If you like fast paced adventure mixed with fiction and fact I highly recommend any of the Oregon files books. The author is very good at finding a factual historical unknown and weaving his own fictional story around it. Overall, the story and fast developing action kept me hooked to this one. It's a great summer book to read if you're looking for a great action adventure story. Cussler is a master at blending them both in a seamless way.
This was a great book. I have recently began reading Clive Cussler’s books, and if you’ve never read them before, you must. The characters were amazing. I loved all the brothers so much. The plot was amazing. I’ve read other books with plots similar to this, but this by far was the best. I loved how their story fit right in with history. I hate how one of the brothers dies in the beginning. Overall this book gets 5 stars.
This is the seventh installment of the Oregon Files series by Clive Cussler. The series started out as a spin off of characters created in one volume of the Dirk Pitt series, also by Cussler. The characters turned out to be a perfect base on which to launch another successful series of books. To date, I have enjoyed every installment of the Oregon Files series. And The Silent Sea is no exception.
The story starts on a family owned island off the west coast of the United States. For generations, the family members have struggled to reach bottom of a flooded shaft at the center of the island. At the bottom of which is believed to be an abandoned pirates treasure. But while the young men of the family line have struggled for generations to reach the bottom, none have yet discovered its secrets.
How the story spins from the small family owned island of North America to the jungles of Argentina and an ice covered base in Antarctica is something that must be experienced in order to be believed. The story unfolds at an accelerated pace taking the characters on a series of twists and turns that ultimately lead not only the hidden secrets of the family owned island but the discovery of a lost ancient Chinese expedition and a deadly disease.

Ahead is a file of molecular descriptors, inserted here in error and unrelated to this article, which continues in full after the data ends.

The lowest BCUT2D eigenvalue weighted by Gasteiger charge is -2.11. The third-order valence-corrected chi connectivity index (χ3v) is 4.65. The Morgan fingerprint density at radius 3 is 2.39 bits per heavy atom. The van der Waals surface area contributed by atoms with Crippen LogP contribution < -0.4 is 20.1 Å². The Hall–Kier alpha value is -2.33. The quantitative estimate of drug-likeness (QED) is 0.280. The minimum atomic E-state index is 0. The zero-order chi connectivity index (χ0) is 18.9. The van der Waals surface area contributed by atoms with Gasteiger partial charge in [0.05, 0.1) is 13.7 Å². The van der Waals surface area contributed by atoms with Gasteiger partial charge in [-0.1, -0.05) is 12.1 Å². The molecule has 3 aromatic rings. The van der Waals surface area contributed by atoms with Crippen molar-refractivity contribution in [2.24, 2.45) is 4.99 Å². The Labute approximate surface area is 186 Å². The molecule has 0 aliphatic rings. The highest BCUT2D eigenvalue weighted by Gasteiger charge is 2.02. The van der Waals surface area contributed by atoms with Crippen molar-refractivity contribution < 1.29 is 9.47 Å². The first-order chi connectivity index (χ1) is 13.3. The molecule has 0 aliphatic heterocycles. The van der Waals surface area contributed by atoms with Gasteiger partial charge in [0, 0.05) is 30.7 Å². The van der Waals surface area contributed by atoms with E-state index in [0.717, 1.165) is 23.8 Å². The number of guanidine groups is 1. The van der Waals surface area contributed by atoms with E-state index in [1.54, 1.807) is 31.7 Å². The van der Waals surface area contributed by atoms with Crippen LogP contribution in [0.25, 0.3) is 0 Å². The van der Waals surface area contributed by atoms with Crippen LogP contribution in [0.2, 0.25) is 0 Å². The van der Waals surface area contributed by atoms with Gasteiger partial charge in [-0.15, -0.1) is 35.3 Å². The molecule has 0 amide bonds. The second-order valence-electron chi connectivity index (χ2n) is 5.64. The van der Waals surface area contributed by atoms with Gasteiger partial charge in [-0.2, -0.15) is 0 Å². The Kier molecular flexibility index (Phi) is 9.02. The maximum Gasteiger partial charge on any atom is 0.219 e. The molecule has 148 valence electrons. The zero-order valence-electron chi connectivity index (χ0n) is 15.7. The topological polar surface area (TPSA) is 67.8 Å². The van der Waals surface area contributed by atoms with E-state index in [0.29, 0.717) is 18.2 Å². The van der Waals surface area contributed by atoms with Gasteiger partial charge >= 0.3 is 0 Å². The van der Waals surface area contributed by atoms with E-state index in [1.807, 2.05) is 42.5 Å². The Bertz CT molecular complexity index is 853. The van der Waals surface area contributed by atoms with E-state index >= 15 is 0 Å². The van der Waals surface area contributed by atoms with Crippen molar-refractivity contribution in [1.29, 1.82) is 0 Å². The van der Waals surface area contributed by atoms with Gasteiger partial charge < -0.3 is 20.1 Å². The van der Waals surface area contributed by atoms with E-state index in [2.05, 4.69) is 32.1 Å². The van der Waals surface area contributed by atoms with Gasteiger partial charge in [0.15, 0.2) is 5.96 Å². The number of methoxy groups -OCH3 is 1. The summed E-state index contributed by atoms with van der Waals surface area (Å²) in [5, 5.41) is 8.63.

I'm a big fan of Cussler's work. After dozens of compelling and entertaining adventure stories, he continues to release creative and original works that center around powerful and captivating characters. The Silent Sea is yet another great example of his work.
What's It About? On December 7, 1941, five brothers exploring a shaft on a small island off the coast of Washington state make an exciting discovery, only to be interrupted by news of Pearl Harbor. In the present, Cabrillo, chasing the remnants of a crashed satellite in the Argentine jungle, makes a shocking discovery of his own. His search to untangle the mystery leads him first to that small island and its secret, and then much further back, to an ancient Chinese expedition, and a curse that seems to have survived for over five hundred years. If Cabrillo’s team is successful in its quest, the reward could be incalculable. If not...the only reward is death.
My Thoughts: Lots of action...at times a little too much. Cussler's novels always begin with a scene straight from a history book that has significant ramifications and often dire consequences, relating to the present day...although at first it may not seem to have any connection. The Silent Sea like all 6 of it's predecessors... is a thoroughly enjoyable tale told with a great deal of imagination that Clive Cusssler seems so adapt at. Anyone that goes for history...adventure...thrillers with non-stop action... and characters that you will quickly come to love and respect will find that The Oregon Files series fits your expectations.
Cussler has a knack for creating larger than life characters and Juan Cabrillo is no exception. Cabrillo's home is the Oregon, a ship that looks like it's headed for the garbage dump on the outside and one that is outfitted on the inside with the latest technology available for doing anything. It's always enjoyable to see outsider's (read enemies) reaction to the ship and how they underestimate it. This story has plenty of technology, plenty of adventure and discovery, and plenty of harrowing near-misses. It also has one unexpected tragedy.